Bauhaus-Universität Weimar

708 
OF THE SENSES GENERALLY. 
adding any new element to their nature. The sensations of the nerves 
of touch are therefore states or qualities proper to themselves, and 
merely rendered manifest by exciting causes external or internal. The 
sensation of smell also may be perceived independently of the appli¬ 
cation of any odorous substance from without, the nerve of smell being 
thrown by an internal cause into the condition requisite for the produc¬ 
tion of the sensation. This perception of the sensation of odours without 
an external exciting cause, though not of frequent occurrence, has been 
many times observed in persons of an irritable nervous system; and the 
sense of taste is probably subject to the same affection, although it would 
always be difficult to determine whether the taste might not be owing to 
a change in the qualities of the saliva or mucus of the mouth; the sen¬ 
sation of nausea, however, which belongs to the sensations of taste, is 
certainly very often perceived as the result of a merely internal affection 
of the nerves. The sensations of the sense of vision, namely colour, 
light, and darkness, are also perceived independently of all external 
exciting cause. In the state of the most perfect freedom from excite¬ 
ment, the optic nerve has no other sensation than that of darkness.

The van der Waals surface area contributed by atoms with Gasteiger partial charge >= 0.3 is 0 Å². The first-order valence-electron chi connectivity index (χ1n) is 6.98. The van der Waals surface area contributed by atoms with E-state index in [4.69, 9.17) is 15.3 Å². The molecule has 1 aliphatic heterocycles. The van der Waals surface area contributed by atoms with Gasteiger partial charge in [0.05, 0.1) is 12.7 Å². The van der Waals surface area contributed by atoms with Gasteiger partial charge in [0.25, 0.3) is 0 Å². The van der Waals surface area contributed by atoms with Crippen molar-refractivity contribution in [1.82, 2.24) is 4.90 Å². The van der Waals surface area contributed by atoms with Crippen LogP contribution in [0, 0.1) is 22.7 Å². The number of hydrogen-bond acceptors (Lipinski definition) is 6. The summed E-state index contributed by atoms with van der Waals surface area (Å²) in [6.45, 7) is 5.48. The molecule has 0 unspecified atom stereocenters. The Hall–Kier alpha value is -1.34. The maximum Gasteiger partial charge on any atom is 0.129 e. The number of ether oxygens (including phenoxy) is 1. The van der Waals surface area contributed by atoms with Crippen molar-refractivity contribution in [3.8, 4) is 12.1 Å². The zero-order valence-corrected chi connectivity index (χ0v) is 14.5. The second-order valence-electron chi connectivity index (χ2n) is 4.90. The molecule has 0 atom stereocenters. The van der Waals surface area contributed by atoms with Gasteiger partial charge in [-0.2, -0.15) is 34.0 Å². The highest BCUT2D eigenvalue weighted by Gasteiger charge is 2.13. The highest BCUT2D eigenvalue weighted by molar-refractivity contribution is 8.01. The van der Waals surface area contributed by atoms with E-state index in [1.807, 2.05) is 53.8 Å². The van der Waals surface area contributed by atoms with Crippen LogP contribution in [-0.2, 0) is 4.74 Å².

The excited condition of the nerve is manifested, even while the eyes 
are closed, by the appearance of light, or luminous flashes, which are 
mere sensations of the nerve, and not owing to the presence of any 
matter of light, and consequently are not capable of illuminating any 
surrounding objects. Every one is aware how common it is to see 
bright colours while the eyes are closed, particularly in the morning 
when the irritability of the nerves is still considerable. These phe¬ 
nomena are very frequent in children after waking from sleep. Through 
the sense of vision, therefore, we receive from external nature no im¬ 
pressions which we may not also experience from internal excitement 
of our nerves; and it is evident that a person blind from infancy in 
consequence of opacity of the transparent media of the eye, must have 
a perfect internal conception of light and colours, provided the retina 
and optic nerve be free from lesion. The prevalent notions with regard 
to the wonderful sensations supposed to be experienced by persons blind 
from birth when their sight is restored by operation, are exaggerated 
and incorrect. The elements of the sensation of vision, namely the 
sensations of light, colour, and darkness, must have been previously as 
well known to such persons as to those of whom the sight has always 
been perfect. If, moreover, we imagine a man to be from his birth 
surrounded merely by external objects destitute of all variety of colours, 
so that he could never receive the impressions of colours from without, 
it is evident that the sense of vision might nevertheless have been no 
less perfect in him than in other men; for light and colours are innate 
endowments of his nature, and require merely a stimulus to render 
them manifest. 
The sensations of hearing also are excited as well by internal as by 
external causes; for, whenever the auditory nerve is in a state of excite¬ 
ment, the sensations peculiar to it, as the sounds of ringing, humming, 
&c. are perceived. It is by such sensations that the diseases of the 
auditory nerve manifest themselves; and, even in less grave transient 
affections of the nervous system, the sensations of humming and ringing
        

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